Poultry meat is consumed in almost every part of the world and is one of the most consumed types of meat globally. Thus there must be a lot of inquiries when it comes to storage and preparation, including “Can I refreeze chicken?”
Refreezing Chicken: Is It Okay?
There are times when you thaw chicken and suddenly change your mind. Suddenly, you don’t want to have chicken for your meal anymore. In these cases, you might ask if it’s okay to refreeze a thawed chicken. The answer depends on specific conditions and circumstances.
Yes, you can refreeze it within a certain amount of time. It would be best if you immediately refroze it as long as you realize that you won’t be using it. Well, there can be times when you know it is too late; what do you do by then? There’s a limit as to up until how long you can refreeze your chicken and with other factors affecting it too.
The first factor is time, and some of the other factors are the environment and temperature. When you have thawed your chicken in the fridge, you have up to one to two days when you can still refreeze it.
While the refrigerator keeps the chicken cool, after a certain period, the meat may become contaminated with bacteria. When your meat has reached two days inside the fridge, it’s time to take it out and do not use it anymore.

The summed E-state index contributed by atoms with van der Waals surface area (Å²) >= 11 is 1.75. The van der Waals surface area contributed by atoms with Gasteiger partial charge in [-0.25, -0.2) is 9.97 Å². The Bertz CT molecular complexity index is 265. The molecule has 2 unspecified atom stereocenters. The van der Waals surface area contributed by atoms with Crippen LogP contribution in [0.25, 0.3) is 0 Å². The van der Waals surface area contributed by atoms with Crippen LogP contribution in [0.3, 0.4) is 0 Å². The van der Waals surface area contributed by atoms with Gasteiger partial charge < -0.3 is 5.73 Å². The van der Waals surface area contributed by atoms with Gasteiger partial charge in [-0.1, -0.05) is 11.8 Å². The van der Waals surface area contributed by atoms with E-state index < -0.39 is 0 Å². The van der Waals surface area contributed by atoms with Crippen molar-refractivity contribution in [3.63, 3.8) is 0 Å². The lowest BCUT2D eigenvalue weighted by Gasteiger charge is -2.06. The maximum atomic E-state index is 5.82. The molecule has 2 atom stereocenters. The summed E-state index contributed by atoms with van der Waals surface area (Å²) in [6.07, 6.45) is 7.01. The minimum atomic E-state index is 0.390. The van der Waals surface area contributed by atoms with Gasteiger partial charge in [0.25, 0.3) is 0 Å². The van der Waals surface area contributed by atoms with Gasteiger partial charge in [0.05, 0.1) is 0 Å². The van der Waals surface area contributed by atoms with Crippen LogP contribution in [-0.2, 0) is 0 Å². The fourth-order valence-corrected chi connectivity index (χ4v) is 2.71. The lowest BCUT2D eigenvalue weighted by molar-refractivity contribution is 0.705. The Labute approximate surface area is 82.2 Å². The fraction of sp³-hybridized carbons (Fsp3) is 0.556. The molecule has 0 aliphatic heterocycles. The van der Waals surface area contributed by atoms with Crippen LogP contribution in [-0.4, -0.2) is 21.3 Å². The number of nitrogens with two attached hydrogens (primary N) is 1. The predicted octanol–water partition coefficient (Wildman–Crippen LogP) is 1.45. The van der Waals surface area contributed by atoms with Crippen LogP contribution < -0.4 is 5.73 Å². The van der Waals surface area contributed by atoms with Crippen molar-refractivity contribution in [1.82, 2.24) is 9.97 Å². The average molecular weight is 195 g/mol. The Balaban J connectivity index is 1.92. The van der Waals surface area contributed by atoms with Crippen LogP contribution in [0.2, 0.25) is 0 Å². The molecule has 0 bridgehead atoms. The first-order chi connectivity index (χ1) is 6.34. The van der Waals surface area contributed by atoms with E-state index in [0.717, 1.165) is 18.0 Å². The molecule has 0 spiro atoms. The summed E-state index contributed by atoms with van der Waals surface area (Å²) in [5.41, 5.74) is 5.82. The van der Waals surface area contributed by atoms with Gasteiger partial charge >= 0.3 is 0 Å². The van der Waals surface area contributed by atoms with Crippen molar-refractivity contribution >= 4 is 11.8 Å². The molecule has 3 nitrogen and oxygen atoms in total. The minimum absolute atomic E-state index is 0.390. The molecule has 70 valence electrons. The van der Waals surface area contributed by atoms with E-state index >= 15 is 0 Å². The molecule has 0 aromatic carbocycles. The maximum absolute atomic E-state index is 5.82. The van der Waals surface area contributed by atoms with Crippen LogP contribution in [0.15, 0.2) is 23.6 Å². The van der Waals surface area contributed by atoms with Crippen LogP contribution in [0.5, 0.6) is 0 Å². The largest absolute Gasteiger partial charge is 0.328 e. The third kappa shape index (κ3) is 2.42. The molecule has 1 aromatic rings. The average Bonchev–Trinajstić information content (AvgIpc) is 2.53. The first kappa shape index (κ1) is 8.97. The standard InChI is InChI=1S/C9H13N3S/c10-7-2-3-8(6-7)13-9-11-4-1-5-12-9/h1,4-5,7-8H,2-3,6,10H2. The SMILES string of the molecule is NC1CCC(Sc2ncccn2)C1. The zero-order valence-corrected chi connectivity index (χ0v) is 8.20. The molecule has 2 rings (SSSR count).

However, it’s a different story when you thaw the chicken at room temperature, for example, on your kitchen counter, it’s not advisable, and it’s easier for the meat to go bad.
The temperature of the environment in which the chicken was thawed is also a factor to consider. You should not refreeze chicken that’s been thawed in areas with temperatures higher than 5 degrees celsius. You can only refreeze thawed chicken that has been stored in places less than 5 degrees celsius and in the maximum span of 24 hours.
The Three Safe Thawing Methods
According to the United States Department of Agriculture (USDA), the following are the three safe thawing methods:
This is when you thaw inside the fridge. It’s important to note that this is the safest way to thaw your chicken. Make sure that the temperature is below 40 degrees Fahrenheit or 4.4 degrees celsius.
This method is easy but will require patience and extra effort. The first step is to prepare cold water where you can submerge your frozen chicken. Extra effort is needed as you will need to be replacing the cold water every 30 minutes.
This is one of the quick ways to defrost a chicken. You only need to place your chicken in a microwave-safe dish before putting it inside the microwave and clicking the defrost button/switching to the defrost setting. Ensure that you rotate the chicken to achieve an even thaw.
Note: Defrosting chicken in a cold environment like in cold water and defrosting through microwaving still allows some harmful bacteria to nest, grow, and contaminate the meat. Thus, if you ever decide to defrost using either of both methods, be sure to cook the chicken before refreezing.
Things To Avoid When Defrosting